Cornell Researchers develop microrobots that walk autonomously

  • According to Itai Cohen, professor of physics in the College of Arts and Sciences, before, they had to manipulate these wires to get any response from the robot.
  • But with their recent study, it is like taking the strings off the marionette with the brains on board.

Cornell researchers implanted electronic “brains” in solar-powered robots measuring 100 to 250 micrometers in size, allowing the tiny robots to walk autonomously without being controlled externally. Robots are about the size of an ant’s head.

Previously, Cornell researchers and others created microscopic machines that can crawl, swim, walk, and fold themselves up. To generate motion, wires carrying electrical current or laser beams focused directly on specific locations on the robots were used. Previously, they had to manipulate these wires to get any response from the robot, according to Itai Cohen, professor of physics at the College of Arts and Sciences. However, their recent study is akin to removing the marionette’s strings while keeping the brains on board.

The breakthrough paves the way for a new generation of microscopic devices capable of tracking bacteria, sniffing out chemicals, restringing pollutants, performing microsurgery, and removing plaque from arteries.

The “brain” in the new robots is a complementary metal-oxide-semiconductor clock circuit containing a thousand transistors and an array of diodes, resistors, and capacitors. The integrated CMOS circuit generates a signal that produces a series of phase-shifted square wave frequencies that, in turn, set the robot’s gait. The legs of the robot are platinum-based actuators. The circuit and the legs are powered by photovoltaics.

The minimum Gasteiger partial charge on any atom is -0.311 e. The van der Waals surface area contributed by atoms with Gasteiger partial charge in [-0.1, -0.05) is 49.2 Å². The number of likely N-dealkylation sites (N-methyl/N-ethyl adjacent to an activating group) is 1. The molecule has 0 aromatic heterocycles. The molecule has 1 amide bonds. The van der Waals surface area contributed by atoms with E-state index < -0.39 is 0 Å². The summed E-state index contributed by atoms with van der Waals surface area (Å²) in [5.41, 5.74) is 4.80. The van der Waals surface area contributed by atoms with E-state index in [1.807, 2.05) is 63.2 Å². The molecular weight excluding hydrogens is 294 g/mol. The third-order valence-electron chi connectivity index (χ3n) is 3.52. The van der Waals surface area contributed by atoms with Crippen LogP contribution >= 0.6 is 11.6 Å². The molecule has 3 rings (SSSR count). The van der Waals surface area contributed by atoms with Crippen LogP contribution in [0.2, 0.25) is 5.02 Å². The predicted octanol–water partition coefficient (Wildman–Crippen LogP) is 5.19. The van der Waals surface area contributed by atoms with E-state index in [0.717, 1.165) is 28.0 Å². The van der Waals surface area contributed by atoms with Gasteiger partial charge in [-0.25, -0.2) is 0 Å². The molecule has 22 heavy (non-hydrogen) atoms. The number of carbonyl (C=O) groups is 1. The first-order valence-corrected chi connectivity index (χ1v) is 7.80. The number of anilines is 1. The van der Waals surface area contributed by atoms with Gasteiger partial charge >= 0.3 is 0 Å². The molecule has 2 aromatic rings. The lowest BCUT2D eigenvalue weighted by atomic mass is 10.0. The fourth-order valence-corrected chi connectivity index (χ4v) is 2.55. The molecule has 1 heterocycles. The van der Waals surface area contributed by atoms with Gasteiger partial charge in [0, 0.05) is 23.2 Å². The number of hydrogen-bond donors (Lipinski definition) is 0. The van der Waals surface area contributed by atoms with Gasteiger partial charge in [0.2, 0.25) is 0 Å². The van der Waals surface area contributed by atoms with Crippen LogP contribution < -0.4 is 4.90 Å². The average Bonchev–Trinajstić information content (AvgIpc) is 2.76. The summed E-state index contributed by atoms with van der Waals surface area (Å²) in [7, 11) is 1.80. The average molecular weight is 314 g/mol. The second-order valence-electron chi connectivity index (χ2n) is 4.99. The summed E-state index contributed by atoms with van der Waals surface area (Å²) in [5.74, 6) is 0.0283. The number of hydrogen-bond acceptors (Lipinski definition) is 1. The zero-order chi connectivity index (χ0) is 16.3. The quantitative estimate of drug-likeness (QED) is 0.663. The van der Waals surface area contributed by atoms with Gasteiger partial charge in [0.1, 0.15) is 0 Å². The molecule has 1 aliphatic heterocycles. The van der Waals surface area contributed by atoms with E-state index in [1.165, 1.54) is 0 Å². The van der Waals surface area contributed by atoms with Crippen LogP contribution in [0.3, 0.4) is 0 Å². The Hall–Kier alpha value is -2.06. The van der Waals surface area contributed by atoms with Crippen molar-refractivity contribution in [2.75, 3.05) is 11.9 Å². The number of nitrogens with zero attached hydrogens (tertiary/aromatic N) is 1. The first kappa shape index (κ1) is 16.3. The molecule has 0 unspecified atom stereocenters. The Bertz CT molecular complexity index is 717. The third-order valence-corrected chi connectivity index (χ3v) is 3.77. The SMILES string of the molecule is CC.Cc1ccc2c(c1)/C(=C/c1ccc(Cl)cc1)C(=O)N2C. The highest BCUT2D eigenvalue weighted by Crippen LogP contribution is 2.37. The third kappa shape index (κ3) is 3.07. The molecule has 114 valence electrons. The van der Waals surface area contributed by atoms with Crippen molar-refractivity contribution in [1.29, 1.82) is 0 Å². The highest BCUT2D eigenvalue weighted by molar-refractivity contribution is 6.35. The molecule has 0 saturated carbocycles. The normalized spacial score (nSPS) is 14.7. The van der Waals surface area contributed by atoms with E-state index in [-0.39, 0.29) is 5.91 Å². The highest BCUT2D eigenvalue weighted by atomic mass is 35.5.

The team created three robots to demonstrate the CMOS integration: a two-legged Purcell bot, named in tribute to physicist Edward Purcell, who proposed a similarly simple model to explain the swimming motions of microorganisms, a more complicated six-legged antibot, which was with an alternating tripod gait, like that of an insect; and a four-legged doubt that can vary the speed with which it walks. The robot has chemical detectors to photovoltaic “eyes” that help it to navigate by sensing changes in light.

On September 21, the team’s paper, “Microscopic Robots with Onboard Digital Control,” was published in Science Robotics. Cohen’s lab, Alyosha Molnar, associate professor of electrical and computer engineering at Cornell Engineering, and Paul McEuen, the John A. Newman Professor of Physical Science, collaborated on the project (A&S).

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